Civil rights activist visits VSU

Nov 7th, 2012 | By
| Category: 2012-11-08, Fall 2012, Features, Spotlight, Top Headlines

“I am somebody.”

This was the chant of Evelyn Thomas and 12 other veterans as they stood handcuffed to the gates of the White House on Nov. 15, 2010, protesting the “Don’t Ask, Don’t Tell” policy.

As Thomas was arrested and carried away by police, she kept chanting, “I am somebody.”

Cpl. Evelyn Thomas joined the Army National Guard on May 17, 1986, at the age of 17. She was transferred from the National Guard to the U.S. Marine Corps in Camp Pendleton, Calif., but was honorably discharged in 1991 after a fellow Marine turned in a letter from Thomas’ mother.

In the letter, Thomas’ mother asked her about a woman she was dating.

“When they asked me if I’m a homosexual–I literally began to shake in my boots because I thought, ‘How did they find out?’”  Thomas said in an interview with Color Lines Action News. “As I’m standing there shaking, my commanding officer and my supervisor began to laugh, because they thought it was funny.”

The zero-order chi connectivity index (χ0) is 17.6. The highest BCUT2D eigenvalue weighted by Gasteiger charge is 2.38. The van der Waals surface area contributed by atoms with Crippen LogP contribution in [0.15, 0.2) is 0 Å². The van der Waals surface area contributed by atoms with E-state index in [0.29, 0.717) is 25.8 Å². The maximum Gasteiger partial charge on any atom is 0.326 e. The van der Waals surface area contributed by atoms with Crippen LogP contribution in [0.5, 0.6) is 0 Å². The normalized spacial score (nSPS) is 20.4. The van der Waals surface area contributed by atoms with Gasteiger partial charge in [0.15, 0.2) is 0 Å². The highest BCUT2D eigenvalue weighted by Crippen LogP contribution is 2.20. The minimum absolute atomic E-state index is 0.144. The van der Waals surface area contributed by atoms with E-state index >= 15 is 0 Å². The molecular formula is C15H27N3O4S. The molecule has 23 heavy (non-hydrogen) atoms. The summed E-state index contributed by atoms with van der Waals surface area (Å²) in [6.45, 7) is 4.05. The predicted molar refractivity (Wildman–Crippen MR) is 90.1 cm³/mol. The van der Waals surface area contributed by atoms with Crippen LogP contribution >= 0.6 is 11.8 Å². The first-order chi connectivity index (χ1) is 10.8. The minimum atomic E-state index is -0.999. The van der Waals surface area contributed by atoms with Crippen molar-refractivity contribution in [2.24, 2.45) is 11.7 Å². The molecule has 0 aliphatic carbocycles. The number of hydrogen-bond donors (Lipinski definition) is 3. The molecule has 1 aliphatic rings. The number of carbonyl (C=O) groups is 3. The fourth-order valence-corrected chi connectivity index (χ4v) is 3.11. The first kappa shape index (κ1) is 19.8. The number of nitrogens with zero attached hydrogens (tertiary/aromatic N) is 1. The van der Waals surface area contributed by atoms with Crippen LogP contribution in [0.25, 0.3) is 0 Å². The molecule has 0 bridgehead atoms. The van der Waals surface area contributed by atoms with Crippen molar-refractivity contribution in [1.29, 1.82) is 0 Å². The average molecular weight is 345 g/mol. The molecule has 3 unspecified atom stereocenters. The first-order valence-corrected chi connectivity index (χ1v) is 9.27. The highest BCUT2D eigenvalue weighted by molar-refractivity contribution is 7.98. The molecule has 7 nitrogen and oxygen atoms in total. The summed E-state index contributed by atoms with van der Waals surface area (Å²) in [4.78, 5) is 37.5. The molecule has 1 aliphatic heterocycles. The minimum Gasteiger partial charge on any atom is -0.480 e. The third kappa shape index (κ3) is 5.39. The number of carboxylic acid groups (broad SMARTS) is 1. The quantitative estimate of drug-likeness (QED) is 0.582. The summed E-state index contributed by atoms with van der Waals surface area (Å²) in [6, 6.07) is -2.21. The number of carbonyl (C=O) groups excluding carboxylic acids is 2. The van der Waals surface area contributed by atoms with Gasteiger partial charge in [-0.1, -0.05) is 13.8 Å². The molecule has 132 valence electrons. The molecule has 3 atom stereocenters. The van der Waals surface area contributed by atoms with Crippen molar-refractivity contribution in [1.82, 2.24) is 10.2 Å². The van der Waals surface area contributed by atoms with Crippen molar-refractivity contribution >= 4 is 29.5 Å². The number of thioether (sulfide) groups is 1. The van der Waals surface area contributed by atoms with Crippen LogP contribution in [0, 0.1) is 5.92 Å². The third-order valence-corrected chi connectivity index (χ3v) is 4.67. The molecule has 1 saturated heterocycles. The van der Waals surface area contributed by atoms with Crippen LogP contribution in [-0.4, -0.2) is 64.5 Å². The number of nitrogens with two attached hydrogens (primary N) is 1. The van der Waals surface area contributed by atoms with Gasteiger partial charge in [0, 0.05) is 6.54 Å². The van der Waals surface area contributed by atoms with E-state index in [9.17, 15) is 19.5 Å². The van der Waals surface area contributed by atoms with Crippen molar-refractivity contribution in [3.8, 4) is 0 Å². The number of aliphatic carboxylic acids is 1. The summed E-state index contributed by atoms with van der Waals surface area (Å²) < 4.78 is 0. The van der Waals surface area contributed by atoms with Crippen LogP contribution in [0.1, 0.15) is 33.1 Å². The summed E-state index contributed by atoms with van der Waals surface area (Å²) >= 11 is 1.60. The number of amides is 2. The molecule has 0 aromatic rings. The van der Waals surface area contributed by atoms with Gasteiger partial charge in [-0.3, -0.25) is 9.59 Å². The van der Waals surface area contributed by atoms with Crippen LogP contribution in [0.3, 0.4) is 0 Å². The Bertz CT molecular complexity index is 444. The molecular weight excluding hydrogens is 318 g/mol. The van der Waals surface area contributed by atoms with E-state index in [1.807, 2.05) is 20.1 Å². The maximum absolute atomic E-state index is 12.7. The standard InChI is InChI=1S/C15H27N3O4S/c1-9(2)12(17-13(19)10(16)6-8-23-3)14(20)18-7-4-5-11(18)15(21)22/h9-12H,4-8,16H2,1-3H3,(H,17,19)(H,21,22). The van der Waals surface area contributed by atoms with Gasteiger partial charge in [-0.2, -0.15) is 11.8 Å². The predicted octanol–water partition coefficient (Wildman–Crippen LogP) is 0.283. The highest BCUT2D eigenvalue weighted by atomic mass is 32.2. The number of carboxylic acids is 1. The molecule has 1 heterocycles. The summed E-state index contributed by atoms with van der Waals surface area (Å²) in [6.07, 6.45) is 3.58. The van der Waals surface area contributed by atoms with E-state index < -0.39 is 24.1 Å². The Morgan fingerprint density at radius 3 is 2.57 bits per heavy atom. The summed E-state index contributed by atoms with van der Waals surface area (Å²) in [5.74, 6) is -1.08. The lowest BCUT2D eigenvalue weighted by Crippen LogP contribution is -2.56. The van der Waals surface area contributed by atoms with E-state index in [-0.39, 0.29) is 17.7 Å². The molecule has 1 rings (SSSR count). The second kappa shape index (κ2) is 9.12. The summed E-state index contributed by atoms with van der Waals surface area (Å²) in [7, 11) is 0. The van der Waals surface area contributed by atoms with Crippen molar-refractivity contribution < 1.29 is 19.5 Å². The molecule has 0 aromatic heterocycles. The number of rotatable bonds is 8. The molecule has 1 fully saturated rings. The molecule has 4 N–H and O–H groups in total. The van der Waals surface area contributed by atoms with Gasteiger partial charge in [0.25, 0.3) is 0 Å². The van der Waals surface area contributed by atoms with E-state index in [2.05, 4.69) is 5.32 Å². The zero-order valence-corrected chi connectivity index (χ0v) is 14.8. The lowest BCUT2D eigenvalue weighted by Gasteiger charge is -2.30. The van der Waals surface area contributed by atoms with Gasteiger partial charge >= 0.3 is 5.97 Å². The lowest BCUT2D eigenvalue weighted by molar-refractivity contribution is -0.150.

Before Thomas got involved in the protest of Don’t Ask, Don’t Tell, she founded The Sanctuary Project, a nondenominational ministry.

“We’re a ministry of works,” Thomas said. “Not just words.”

The Sanctuary Project was established after the death of African-American Seaman August Provost, who was murdered in June 2009 while on active duty. Provost was bound and gagged, then shot and burned to death. It was widely rumored that his death was a consequence of being openly gay.

“My first thought after telling my wife was, ‘They are going to kill us all, until there are none of us left,’” Thomas said. “Then I decided to create a safe place– a sanctuary.”

The Sanctuary Project  soon grew to provide not only a safe place for those serving under Don’t Ask, Don’t Tell, but also everything from emotional support,  to rides to hospitals. The Sanctuary Project also took up the task of informing family members of the death of a service member if the military should fail to recognize a person’s partner as a family member.